Importance of financial planning. Financial plans, typically prepared by a qualified wealth manager, can be important foundational documents in the personal planning of startup founders’ anticipating a liquidity event. A good financial plan begins with the long-term financial goals of the startup founder. Once goals are established, the plan will determine cash flow needs going forward. These fall into three buckets. The first bucket relates to liquidity, which is basically the assets needed to maintain your client’s lifestyle. The second bucket deals with longevity; the assets needed to improve your client’s lifestyle. And the final bucket pertains to legacy, which are the resources your client would like to use to improve the lives of others—either through gifts/bequests to family and friends or philanthropic contributions. A good financial plan will also help the founder manage restricted stock and equity compensation, including understanding company transfer restrictions, tax elections and liquidity necessary to pay taxes on equity transactions. Finally, the financial plan can deal with single stock diversification strategies and inform a proper investment strategy based on the founder’s risk tolerance after the founder has become liquid.
Basic estate planning. Because many startup founders are young, it isn’t unusual for there to be no estate plan in place. Startup founders can have significant paper wealth, which could pass without a will in place to unintended individuals. In addition, if the startup founder dies, any amounts over $5.49 million in 2017 (if single) will be subject to a 40 percent federal estate tax (and an additional state estate tax in several states). Paying the tax may be difficult if the stock is illiquid. As such, the founder should consider term life insurance to provide liquidity for any estate taxes owed. In addition, if the founder is married, life insurance may be required to provide income replacement for the surviving spouse until the startup shares become liquid. Finally, a good estate plan includes documents providing for what happens should the founder become incapacitated, which include revocable living trusts, durable powers of attorney and appointment of healthcare agents and directives.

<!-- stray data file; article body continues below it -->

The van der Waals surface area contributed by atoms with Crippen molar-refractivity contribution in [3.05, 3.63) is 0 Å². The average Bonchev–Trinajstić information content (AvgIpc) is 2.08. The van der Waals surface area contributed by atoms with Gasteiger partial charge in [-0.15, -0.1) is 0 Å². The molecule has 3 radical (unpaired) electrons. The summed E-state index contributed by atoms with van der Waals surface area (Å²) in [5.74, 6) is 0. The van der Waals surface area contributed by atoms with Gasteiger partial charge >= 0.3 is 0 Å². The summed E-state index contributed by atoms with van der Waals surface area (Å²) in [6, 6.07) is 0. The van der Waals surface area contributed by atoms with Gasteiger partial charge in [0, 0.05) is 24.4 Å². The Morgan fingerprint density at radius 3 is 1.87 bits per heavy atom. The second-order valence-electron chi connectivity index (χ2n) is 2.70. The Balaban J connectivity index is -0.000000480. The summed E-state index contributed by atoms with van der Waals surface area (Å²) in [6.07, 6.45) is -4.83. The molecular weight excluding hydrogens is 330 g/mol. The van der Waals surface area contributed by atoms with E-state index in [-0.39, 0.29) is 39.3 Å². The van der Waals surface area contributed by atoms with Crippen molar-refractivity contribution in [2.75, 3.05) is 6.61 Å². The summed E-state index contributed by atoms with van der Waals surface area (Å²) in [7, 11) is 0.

After the Liquidity Event
Restrictions on transfer, hedging or pledging public securities. Just when your client thinks he’s seen the other end of a successful liquidity event and is ready to diversify his concentrated stock position, corporate lock-up agreements and certain securities law requirements say: “not so fast.” Public stock received in an IPO or an acquisition is typically subject to a lock-up period (imposed by the underwriters in the case of an IPO and the acquiring public company in the case of an acquisition) of up to 180 days before the stock is permitted to be sold. In addition, most companies have restrictions on insider trading, hedging and pledging shares by executives. Founders may want to consider a pre-established trading plan that will comply with SEC Rule 10b5-1 to avoid violating corporate policies or securities laws. Finally, SEC Rule 144 provides a safe harbor from registration of certain securities so that an employee may sell securities in a public market place. The rules differ depending on whether the employee is considered a control person or a non-control person.